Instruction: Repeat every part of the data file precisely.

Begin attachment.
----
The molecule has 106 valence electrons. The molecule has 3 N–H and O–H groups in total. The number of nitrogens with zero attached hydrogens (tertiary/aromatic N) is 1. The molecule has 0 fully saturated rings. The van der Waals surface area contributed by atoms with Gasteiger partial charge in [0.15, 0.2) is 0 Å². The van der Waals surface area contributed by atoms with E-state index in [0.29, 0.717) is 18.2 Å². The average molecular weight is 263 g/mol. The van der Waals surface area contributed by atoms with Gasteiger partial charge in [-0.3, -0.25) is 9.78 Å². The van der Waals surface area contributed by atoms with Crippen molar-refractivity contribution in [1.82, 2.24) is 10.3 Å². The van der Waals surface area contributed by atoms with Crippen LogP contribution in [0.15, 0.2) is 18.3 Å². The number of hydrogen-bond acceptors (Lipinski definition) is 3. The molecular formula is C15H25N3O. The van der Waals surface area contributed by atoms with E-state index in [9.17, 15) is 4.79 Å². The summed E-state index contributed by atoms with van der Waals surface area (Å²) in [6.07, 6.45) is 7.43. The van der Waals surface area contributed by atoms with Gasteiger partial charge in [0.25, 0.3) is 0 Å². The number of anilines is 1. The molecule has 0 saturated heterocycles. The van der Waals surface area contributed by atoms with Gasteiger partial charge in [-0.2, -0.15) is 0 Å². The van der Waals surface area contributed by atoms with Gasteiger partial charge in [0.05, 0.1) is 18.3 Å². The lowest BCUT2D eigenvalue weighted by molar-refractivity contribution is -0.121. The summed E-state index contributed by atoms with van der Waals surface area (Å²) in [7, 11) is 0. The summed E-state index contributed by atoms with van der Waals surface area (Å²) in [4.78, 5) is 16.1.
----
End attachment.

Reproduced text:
The molecule has 106 valence electrons. The molecule has 3 N–H and O–H groups in total. The number of nitrogens with zero attached hydrogens (tertiary/aromatic N) is 1. The molecule has 0 fully saturated rings. The van der Waals surface area contributed by atoms with Gasteiger partial charge in [0.15, 0.2) is 0 Å². The van der Waals surface area contributed by atoms with E-state index in [0.29, 0.717) is 18.2 Å². The average molecular weight is 263 g/mol. The van der Waals surface area contributed by atoms with Gasteiger partial charge in [-0.3, -0.25) is 9.78 Å². The van der Waals surface area contributed by atoms with Crippen molar-refractivity contribution in [1.82, 2.24) is 10.3 Å². The van der Waals surface area contributed by atoms with Crippen LogP contribution in [0.15, 0.2) is 18.3 Å². The number of hydrogen-bond acceptors (Lipinski definition) is 3. The molecular formula is C15H25N3O. The van der Waals surface area contributed by atoms with E-state index in [9.17, 15) is 4.79 Å². The summed E-state index contributed by atoms with van der Waals surface area (Å²) in [6.07, 6.45) is 7.43. The van der Waals surface area contributed by atoms with Gasteiger partial charge in [0.25, 0.3) is 0 Å². The number of anilines is 1. The molecule has 0 saturated heterocycles. The van der Waals surface area contributed by atoms with Gasteiger partial charge in [-0.2, -0.15) is 0 Å². The van der Waals surface area contributed by atoms with Gasteiger partial charge in [0.05, 0.1) is 18.3 Å². The lowest BCUT2D eigenvalue weighted by molar-refractivity contribution is -0.121. The summed E-state index contributed by atoms with van der Waals surface area (Å²) in [7, 11) is 0. The summed E-state index contributed by atoms with van der Waals surface area (Å²) in [4.78, 5) is 16.1.